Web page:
My apologies . . .

I have a confession to make. It’s a secret I’ve held close to my heart for many years — all my adult life, really — though I suspect my close friends and family have long ago figured it out. I . . . oh, golly. I can’t bring myself to say it. It hurts to even think it, for honestly, I don’t want you, my dear friends, to think less of me.

But I really need to get this off my chest. Honesty is the best policy, and all that. I have a feeling that once I come clean, I’ll feel like the weight of the world has lifted off my frail shoulders. So before I tell you, promise me one thing. You’ll still love me, even when you know the ugly truth. Even when your image of me as the polished, has-it-all-together kind of woman has shattered into a million tiny pieces, say that you’ll love me anyway.


Okay. Here goes.

(Heavy sigh. Deep breathing helps calm my nerves.)

I, dear friends, am that woman. Don’t ask me what woman. You know what woman. I’m that woman in the checkout line in front of you who can’t get her act together, who forgets to get her driver’s license out until after the cashier has rung up the total, who forgets that she meant to get skim milk instead of 2% and sends the sacker back to the dairy section to change them out, who asks the cashier to count out the exact change, and who doesn’t move on until she’s put said change back into her wallet because she knows if she just dumps it down in her purse, she’ll never find it again.

I’m very sorry. I don’t mean to drive you crazy. Honest, I don’t. I can tell by the tap-tap-tapping of your foot that you’re in a hurry and I’m slowing you down. But I did not wake up this morning with your name on my mind, saying, “Today, I’m going to drive _____ crazy.” Really. I drive people crazy all the time without ever planning to do so. It comes quite naturally to me.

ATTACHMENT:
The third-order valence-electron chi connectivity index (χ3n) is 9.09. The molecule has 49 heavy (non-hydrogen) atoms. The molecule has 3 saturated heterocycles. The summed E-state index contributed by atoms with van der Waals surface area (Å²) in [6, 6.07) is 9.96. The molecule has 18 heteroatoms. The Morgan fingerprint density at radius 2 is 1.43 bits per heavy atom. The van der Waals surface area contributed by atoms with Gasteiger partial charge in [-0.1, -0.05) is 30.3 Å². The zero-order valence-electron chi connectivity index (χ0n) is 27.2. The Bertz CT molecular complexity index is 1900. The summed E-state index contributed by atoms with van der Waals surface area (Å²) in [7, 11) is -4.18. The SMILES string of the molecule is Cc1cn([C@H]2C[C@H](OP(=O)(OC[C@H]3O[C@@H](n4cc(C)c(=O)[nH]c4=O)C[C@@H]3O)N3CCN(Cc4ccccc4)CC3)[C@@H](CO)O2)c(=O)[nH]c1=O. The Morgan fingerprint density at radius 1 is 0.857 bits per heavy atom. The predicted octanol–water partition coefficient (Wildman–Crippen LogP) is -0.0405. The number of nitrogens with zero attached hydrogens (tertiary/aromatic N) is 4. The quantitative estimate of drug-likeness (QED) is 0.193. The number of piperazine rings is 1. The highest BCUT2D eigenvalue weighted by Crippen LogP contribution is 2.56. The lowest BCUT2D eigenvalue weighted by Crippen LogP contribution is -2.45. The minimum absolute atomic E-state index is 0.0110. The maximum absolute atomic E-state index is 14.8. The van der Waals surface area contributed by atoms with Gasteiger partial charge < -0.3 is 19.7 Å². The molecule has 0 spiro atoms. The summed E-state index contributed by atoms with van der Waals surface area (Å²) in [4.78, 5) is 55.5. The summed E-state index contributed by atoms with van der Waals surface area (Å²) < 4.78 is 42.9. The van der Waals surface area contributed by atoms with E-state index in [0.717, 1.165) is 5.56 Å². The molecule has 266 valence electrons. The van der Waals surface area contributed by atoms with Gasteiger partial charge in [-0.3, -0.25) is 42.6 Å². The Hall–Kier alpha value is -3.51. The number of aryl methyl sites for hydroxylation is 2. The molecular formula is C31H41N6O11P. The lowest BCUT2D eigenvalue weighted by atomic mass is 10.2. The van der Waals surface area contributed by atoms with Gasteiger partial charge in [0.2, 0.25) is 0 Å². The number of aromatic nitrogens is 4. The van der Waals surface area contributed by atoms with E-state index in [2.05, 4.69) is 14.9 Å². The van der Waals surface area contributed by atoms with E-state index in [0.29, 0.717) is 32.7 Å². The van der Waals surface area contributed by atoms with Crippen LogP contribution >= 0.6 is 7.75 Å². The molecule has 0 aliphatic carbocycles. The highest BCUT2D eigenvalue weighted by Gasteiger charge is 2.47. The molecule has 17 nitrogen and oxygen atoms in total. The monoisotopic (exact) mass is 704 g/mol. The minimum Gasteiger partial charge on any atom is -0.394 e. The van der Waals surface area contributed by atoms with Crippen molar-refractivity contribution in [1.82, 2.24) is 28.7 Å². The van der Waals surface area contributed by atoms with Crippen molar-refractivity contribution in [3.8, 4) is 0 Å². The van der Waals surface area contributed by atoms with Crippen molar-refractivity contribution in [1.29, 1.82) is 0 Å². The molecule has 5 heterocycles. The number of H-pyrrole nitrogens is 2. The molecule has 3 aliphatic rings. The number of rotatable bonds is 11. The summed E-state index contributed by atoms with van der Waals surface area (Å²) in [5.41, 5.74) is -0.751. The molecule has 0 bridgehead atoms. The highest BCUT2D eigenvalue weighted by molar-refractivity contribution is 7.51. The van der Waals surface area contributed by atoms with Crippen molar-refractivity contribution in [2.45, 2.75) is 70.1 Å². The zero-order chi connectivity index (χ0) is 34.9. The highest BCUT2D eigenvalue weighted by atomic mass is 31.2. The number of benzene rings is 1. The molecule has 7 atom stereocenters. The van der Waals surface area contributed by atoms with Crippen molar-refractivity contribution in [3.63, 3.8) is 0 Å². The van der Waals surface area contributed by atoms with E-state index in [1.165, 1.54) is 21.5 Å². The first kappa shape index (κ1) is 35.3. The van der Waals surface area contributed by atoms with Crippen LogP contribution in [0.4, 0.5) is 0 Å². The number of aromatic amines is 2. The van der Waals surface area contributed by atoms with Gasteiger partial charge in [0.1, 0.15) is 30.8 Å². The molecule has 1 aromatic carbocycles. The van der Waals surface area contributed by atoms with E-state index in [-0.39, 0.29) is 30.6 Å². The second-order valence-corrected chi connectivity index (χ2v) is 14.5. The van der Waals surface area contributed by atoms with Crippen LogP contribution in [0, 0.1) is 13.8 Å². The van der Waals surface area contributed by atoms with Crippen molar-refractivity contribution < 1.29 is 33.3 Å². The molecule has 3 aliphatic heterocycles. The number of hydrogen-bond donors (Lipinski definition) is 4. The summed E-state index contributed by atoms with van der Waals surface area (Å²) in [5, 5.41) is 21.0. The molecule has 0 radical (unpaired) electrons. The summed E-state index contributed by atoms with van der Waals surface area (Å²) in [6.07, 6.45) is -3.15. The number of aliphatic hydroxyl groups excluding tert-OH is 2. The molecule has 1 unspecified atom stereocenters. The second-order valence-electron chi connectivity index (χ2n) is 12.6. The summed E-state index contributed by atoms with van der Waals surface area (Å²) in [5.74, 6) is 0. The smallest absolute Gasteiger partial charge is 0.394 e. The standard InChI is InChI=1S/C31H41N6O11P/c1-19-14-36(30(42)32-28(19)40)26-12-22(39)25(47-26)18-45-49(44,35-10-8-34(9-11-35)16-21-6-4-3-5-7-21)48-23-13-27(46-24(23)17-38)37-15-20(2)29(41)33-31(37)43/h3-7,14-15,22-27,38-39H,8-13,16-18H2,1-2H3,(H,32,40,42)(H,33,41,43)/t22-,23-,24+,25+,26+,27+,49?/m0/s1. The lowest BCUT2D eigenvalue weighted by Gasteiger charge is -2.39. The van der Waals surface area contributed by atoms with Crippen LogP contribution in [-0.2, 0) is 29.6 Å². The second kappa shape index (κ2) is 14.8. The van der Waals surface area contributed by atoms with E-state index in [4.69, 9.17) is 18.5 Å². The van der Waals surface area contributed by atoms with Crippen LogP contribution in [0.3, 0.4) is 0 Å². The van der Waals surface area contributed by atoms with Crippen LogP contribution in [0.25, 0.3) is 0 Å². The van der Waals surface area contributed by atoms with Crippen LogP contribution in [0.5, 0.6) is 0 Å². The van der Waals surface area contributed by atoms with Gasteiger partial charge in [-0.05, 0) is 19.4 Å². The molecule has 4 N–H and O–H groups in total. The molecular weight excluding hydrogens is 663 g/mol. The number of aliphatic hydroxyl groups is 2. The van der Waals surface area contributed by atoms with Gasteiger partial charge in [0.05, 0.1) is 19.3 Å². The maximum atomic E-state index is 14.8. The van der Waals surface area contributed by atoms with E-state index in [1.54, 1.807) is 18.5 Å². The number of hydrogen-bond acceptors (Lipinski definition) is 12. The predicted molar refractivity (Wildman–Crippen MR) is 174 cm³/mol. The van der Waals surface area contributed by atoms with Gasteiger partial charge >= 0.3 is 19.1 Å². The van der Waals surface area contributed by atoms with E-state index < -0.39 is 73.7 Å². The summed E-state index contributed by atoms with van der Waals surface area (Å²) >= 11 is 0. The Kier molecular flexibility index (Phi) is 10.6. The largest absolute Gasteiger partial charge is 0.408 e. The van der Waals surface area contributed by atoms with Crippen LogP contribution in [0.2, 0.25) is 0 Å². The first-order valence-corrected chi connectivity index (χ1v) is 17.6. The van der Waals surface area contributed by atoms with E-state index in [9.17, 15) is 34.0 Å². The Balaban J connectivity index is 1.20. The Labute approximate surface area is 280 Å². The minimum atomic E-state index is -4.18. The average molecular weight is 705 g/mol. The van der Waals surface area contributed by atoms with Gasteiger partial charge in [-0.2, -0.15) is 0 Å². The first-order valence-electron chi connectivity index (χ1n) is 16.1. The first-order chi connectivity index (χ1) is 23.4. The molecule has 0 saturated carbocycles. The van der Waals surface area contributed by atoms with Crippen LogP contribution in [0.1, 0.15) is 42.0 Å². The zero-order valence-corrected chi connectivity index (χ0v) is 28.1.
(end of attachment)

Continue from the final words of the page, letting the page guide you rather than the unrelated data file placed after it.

I’m also that lady at the intersection who lets traffic pile up behind her, simply because she’s too scared to make a left turn across 190 until it’s clear for four blocks at least. Please accept my humblest apologies. I know you could have turned five times. But I’m not you.

And, while we’re on the subject of driving, I also apologize for leaving my turn signal on. I thought I was going to turn. I meant to turn, but then I remembered that I had one more errand to run while I was in town. And I meant to turn my signal off, but I got distracted by all the people honking at me because I didn’t turn, and I’m just trying to get out of the way.

Please be patient with me. I’m doing my best; really I am. And when you tap your foot and honk your horn and call out those words that I can only imagine because I can’t hear you in your car, but I can read your lips, it only makes me more nervous and frustrated, and so I’ll take even longer because I’ll miss my turn or drop my change and have to chase it around the cash register.

And I promise to do my best, whenever I’m in a hurry and you’re having a hard time, to be patient with you.

“Love is patient . . .” 1 Corinthians 13:4.



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